For the second year in a row, the starting grid was assembled single-file in the pit lane. The cars were instructed to pull away and assemble into the official eleven rows of three after they entered the racing surface. Confusion occurred on the pace lap, however, as the three drivers of the front row (Dick Rathmann, Ed Elisian, and Jimmy Reece) pulled away, and inadvertently escaped the pace car. The three cars were alone, and rather than wait for the grid to catch up, they rushed around to catch up to the back of the field. Sam Hanks pulled the pace car off the track and into the pits, but chief starter Bill Vanderwater displayed the yellow flag to wave off the start. An extra pace lap was allowed, and the front row re-took their position at the front of the pack. By the time Hanks was ready to pull the pace car back out on the track, the field had re-formed, and Vanderwater gave them the green flag.

At the start, Dick Rathmann took the lead in turn 1, Ed Elisian was second, and Jimmy Reece third. As the cars went down the backstretch, they battled into turn three. Elisian spun and took Rathmann to the outside wall, triggering a huge 15-car pileup. Reece braked and was hit from behind by Pat O'Connor. O'Connor's car sailed fifty feet in the air, landed upside down and burst into flames. Several other cars spun to the wall and into the infield. Jerry Unser touched wheels with Paul Goldsmith, and flipped over the outside wall. Unser suffered a dislocated shoulder.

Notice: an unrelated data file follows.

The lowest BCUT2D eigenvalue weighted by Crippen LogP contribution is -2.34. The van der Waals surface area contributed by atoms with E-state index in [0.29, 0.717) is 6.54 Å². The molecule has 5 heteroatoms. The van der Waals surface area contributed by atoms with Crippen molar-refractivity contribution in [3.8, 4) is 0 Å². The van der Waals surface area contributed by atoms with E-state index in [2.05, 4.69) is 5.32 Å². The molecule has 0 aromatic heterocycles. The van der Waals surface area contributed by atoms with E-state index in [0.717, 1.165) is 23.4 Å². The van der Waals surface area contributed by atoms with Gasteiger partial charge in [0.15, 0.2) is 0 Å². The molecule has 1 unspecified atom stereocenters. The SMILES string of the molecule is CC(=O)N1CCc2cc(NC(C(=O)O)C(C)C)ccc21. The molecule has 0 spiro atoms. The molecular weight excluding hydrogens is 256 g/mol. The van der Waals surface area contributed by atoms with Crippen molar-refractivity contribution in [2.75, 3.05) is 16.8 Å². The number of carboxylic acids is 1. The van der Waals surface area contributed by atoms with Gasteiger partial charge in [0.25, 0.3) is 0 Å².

Although O'Connor was incinerated in the accident, medical officials said that he was probably killed instantly from a fractured skull.[2] Widely blamed for the accident, Elisian was suspended by USAC for the accident (reinstated a few days later), and was shunned by many in the racing community.

Following the accident, race officials announced that they would change the starting procedure, abandoning the single-file trip down pit lane that was used in 1957 and 1958. Also, for the 1959 Indy 500, metal roll bars welded to the frame behind the driver's head were mandated, and helmets were required to pass safety certification by Speedway medical officials.

First half

Jimmy Bryan escaped the opening lap crash, and came around to lead the first lap. Eddie Sachs and Tony Bettenhausen also got by unscathed, to run second and third. Due to the crash, the yellow light stayed on for the first 25 minutes (18 laps). Four of the top five starting positions were out of the race from the crash, including polesitter Dick Rathmann, who placed 27th.